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Jim continues his story, telling of his meeting with Allang. He explained to the Raja why he had come to Patusan and asked to be taken to Doramin. Since the Raja and Doramin did not get along, Allang did not grant Jim's request; instead, Jim was imprisoned in a stockade and carefully watched. The Raja was afraid that he, himself might be killed by white men, if more of them followed Jim to Patusan.
Jim understood that his life was in danger. In a brave move, he fled from imprisonment and ran to the edge of the river, which he swam across even though it was filled with crocodiles. After crossing the river safely, he rested for a while before heading towards Doramin's village. When he finally arrived, the native folk carried him to Doramin. Upon arrival, Jim told Doramin about Stein. Jim learned that Doramin was the second chief in Patusan, elected by his people who were immigrants from the West Indies. Another chief of the island was Sherif Ali, a half-breed Arab, who incited the tribes to warfare.
The natives under Doramin were Bugis. They were fierce rivals with Raja Allang, the third chief of Patusan. Allang, who wanted a monopoly on all commerce on the island, would fight any native who would attempt to trade with the outside world. The people were tired of the rivalry and terror of the Raja and the guerrilla tactics of Sherif Ali.
Marlow and Jim travel to meet Raja Allang. Marlow is surprised that the Raja treats Jim with such respect. He is equally amazed that Jim calmly drinks the coffee offered by Allang, with no apparent thought that it might be poisoned. Later Jim explains that by drinking the Raja's coffee, he has earned the trust of the natives.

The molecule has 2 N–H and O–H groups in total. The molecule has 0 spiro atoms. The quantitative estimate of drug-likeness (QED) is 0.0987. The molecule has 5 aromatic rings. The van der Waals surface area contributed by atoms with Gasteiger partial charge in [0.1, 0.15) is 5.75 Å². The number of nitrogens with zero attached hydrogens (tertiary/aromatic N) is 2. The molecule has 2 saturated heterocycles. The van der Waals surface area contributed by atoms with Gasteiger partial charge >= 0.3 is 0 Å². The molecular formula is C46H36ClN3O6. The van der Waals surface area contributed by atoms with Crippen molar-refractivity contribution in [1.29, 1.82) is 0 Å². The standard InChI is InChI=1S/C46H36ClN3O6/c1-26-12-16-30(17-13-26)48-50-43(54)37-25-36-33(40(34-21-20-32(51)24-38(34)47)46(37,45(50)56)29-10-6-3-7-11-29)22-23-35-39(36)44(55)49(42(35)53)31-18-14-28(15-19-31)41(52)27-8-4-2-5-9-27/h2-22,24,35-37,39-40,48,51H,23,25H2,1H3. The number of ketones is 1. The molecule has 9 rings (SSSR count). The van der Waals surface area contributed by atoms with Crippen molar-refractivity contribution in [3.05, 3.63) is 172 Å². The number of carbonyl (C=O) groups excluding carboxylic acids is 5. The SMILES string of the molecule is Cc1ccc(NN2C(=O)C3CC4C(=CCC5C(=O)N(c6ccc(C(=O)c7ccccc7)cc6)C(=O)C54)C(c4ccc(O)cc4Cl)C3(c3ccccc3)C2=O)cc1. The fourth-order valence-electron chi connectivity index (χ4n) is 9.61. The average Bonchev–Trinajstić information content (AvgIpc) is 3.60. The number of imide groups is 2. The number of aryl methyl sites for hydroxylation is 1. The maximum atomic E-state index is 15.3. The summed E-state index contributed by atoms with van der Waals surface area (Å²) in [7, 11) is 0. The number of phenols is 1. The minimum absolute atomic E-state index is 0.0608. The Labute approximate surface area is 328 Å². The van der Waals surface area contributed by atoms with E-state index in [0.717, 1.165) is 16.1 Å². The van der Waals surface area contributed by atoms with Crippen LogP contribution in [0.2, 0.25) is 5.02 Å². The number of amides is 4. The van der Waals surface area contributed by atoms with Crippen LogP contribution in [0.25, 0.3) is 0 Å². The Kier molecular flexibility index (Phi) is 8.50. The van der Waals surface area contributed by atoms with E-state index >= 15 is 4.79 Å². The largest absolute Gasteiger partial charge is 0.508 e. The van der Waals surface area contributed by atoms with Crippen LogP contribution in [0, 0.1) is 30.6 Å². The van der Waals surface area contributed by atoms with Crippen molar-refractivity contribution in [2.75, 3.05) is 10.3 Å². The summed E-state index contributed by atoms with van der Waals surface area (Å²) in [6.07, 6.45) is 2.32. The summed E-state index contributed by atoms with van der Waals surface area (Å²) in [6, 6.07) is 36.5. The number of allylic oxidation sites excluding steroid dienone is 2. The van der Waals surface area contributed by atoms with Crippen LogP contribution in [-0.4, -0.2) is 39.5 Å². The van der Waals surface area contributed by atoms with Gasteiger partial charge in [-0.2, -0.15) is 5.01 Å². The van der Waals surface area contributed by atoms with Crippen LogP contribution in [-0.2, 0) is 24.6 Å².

This chapter is mostly a flashback of what happened to Jim two years earlier. It gives an account of Jim's arrival on Patusan and compares him to a hunted animal, sought and captured by Tungku Allang's men. He escapes from Allang and leaps into the unknown, muddy water of the Patusan river. He emerges safely, but is covered with mud and slime. It is a comparison to his jump from the Patna, which was also a leap into unknown waters, from which he emerged covered with shame.
Jim symbolically escapes the mud, slime, and shame of both jumps when he reaches Doramin, who offers him shelter and protection, as arranged by Stein. The Bugis, Doramin's men, quickly learn to love and respect Jim; the hostile rulers, however, consider him a threat to their supremacy. Both Raja Allang and Sherif Ali resent his presence on the island. The hostility brewing in Patusan is clearly developed in the chapter.